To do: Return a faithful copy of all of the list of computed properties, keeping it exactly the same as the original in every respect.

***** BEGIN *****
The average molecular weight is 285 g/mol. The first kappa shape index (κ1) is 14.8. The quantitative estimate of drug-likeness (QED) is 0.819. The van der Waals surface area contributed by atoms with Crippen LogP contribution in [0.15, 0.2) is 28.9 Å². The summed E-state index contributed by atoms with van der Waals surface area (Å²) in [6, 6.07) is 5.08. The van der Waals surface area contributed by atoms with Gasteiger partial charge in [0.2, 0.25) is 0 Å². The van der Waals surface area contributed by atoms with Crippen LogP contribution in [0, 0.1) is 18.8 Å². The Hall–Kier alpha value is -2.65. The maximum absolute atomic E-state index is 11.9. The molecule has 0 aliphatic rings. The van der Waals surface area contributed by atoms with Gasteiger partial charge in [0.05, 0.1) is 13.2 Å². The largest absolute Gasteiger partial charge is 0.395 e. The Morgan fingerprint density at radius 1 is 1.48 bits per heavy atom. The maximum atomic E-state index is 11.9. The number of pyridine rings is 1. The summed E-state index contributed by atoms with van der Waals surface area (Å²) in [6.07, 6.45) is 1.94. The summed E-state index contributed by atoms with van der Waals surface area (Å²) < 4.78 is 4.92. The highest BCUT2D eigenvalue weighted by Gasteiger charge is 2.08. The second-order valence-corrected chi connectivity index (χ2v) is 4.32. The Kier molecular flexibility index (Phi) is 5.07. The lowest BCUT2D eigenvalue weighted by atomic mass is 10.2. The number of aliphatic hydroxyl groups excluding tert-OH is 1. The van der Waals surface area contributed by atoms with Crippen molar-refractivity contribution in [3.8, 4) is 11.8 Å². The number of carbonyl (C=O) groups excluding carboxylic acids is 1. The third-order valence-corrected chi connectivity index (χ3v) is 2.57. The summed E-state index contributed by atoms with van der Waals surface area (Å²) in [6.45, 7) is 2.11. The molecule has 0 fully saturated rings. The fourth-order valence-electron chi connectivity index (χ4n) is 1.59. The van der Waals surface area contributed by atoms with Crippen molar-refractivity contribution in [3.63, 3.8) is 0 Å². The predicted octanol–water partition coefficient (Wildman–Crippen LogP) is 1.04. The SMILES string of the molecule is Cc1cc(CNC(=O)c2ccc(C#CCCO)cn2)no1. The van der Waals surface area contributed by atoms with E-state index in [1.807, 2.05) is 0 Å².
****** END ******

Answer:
The average molecular weight is 285 g/mol. The first kappa shape index (κ1) is 14.8. The quantitative estimate of drug-likeness (QED) is 0.819. The van der Waals surface area contributed by atoms with Crippen LogP contribution in [0.15, 0.2) is 28.9 Å². The summed E-state index contributed by atoms with van der Waals surface area (Å²) in [6, 6.07) is 5.08. The van der Waals surface area contributed by atoms with Gasteiger partial charge in [0.2, 0.25) is 0 Å². The van der Waals surface area contributed by atoms with Crippen LogP contribution in [0, 0.1) is 18.8 Å². The Hall–Kier alpha value is -2.65. The maximum absolute atomic E-state index is 11.9. The molecule has 0 aliphatic rings. The van der Waals surface area contributed by atoms with Gasteiger partial charge in [0.05, 0.1) is 13.2 Å². The largest absolute Gasteiger partial charge is 0.395 e. The Morgan fingerprint density at radius 1 is 1.48 bits per heavy atom. The maximum atomic E-state index is 11.9. The number of pyridine rings is 1. The summed E-state index contributed by atoms with van der Waals surface area (Å²) in [6.07, 6.45) is 1.94. The summed E-state index contributed by atoms with van der Waals surface area (Å²) < 4.78 is 4.92. The highest BCUT2D eigenvalue weighted by Gasteiger charge is 2.08. The second-order valence-corrected chi connectivity index (χ2v) is 4.32. The Kier molecular flexibility index (Phi) is 5.07. The lowest BCUT2D eigenvalue weighted by atomic mass is 10.2. The number of aliphatic hydroxyl groups excluding tert-OH is 1. The van der Waals surface area contributed by atoms with Crippen molar-refractivity contribution in [3.8, 4) is 11.8 Å². The number of carbonyl (C=O) groups excluding carboxylic acids is 1. The third-order valence-corrected chi connectivity index (χ3v) is 2.57. The summed E-state index contributed by atoms with van der Waals surface area (Å²) in [6.45, 7) is 2.11. The molecule has 0 fully saturated rings. The fourth-order valence-electron chi connectivity index (χ4n) is 1.59. The van der Waals surface area contributed by atoms with Crippen molar-refractivity contribution in [3.63, 3.8) is 0 Å². The predicted octanol–water partition coefficient (Wildman–Crippen LogP) is 1.04. The SMILES string of the molecule is Cc1cc(CNC(=O)c2ccc(C#CCCO)cn2)no1. The van der Waals surface area contributed by atoms with E-state index in [1.807, 2.05) is 0 Å².